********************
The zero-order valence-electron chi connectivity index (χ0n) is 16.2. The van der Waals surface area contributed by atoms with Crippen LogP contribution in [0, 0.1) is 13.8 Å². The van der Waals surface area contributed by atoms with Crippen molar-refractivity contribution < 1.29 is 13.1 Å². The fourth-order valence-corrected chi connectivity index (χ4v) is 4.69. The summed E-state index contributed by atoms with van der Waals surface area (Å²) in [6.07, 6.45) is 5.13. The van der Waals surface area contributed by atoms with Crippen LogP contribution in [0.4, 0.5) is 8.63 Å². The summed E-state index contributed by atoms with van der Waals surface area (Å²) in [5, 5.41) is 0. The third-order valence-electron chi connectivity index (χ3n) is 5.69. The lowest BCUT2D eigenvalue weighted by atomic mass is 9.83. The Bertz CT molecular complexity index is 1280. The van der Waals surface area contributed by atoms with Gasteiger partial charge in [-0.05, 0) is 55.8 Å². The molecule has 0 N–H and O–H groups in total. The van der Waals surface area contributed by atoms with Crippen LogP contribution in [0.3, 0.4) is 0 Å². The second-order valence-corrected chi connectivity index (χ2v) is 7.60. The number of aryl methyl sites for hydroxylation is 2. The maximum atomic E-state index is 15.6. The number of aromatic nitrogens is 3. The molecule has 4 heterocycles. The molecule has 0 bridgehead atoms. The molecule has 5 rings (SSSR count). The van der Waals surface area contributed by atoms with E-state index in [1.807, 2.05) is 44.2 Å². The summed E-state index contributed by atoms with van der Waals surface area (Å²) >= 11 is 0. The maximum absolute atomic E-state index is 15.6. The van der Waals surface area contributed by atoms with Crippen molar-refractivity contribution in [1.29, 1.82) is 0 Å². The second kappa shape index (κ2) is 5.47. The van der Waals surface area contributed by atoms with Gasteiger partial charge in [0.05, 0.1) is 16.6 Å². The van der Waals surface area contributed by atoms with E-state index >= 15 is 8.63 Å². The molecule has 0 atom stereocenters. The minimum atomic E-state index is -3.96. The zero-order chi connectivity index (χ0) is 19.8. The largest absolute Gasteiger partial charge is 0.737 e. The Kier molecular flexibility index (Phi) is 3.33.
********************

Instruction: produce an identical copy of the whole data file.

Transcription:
The zero-order valence-electron chi connectivity index (χ0n) is 16.2. The van der Waals surface area contributed by atoms with Crippen LogP contribution in [0, 0.1) is 13.8 Å². The van der Waals surface area contributed by atoms with Crippen molar-refractivity contribution < 1.29 is 13.1 Å². The fourth-order valence-corrected chi connectivity index (χ4v) is 4.69. The summed E-state index contributed by atoms with van der Waals surface area (Å²) in [6.07, 6.45) is 5.13. The van der Waals surface area contributed by atoms with Crippen LogP contribution in [0.4, 0.5) is 8.63 Å². The summed E-state index contributed by atoms with van der Waals surface area (Å²) in [5, 5.41) is 0. The third-order valence-electron chi connectivity index (χ3n) is 5.69. The lowest BCUT2D eigenvalue weighted by atomic mass is 9.83. The Bertz CT molecular complexity index is 1280. The van der Waals surface area contributed by atoms with Gasteiger partial charge in [-0.05, 0) is 55.8 Å². The molecule has 0 N–H and O–H groups in total. The van der Waals surface area contributed by atoms with Crippen LogP contribution in [0.3, 0.4) is 0 Å². The second-order valence-corrected chi connectivity index (χ2v) is 7.60. The number of aryl methyl sites for hydroxylation is 2. The maximum atomic E-state index is 15.6. The number of aromatic nitrogens is 3. The molecule has 4 heterocycles. The molecule has 0 bridgehead atoms. The molecule has 5 rings (SSSR count). The van der Waals surface area contributed by atoms with E-state index in [1.807, 2.05) is 44.2 Å². The summed E-state index contributed by atoms with van der Waals surface area (Å²) >= 11 is 0. The maximum absolute atomic E-state index is 15.6. The van der Waals surface area contributed by atoms with Crippen molar-refractivity contribution in [1.29, 1.82) is 0 Å². The second kappa shape index (κ2) is 5.47. The van der Waals surface area contributed by atoms with Gasteiger partial charge in [0.05, 0.1) is 16.6 Å². The van der Waals surface area contributed by atoms with E-state index >= 15 is 8.63 Å². The molecule has 0 atom stereocenters. The minimum atomic E-state index is -3.96. The zero-order chi connectivity index (χ0) is 19.8. The largest absolute Gasteiger partial charge is 0.737 e. The Kier molecular flexibility index (Phi) is 3.33.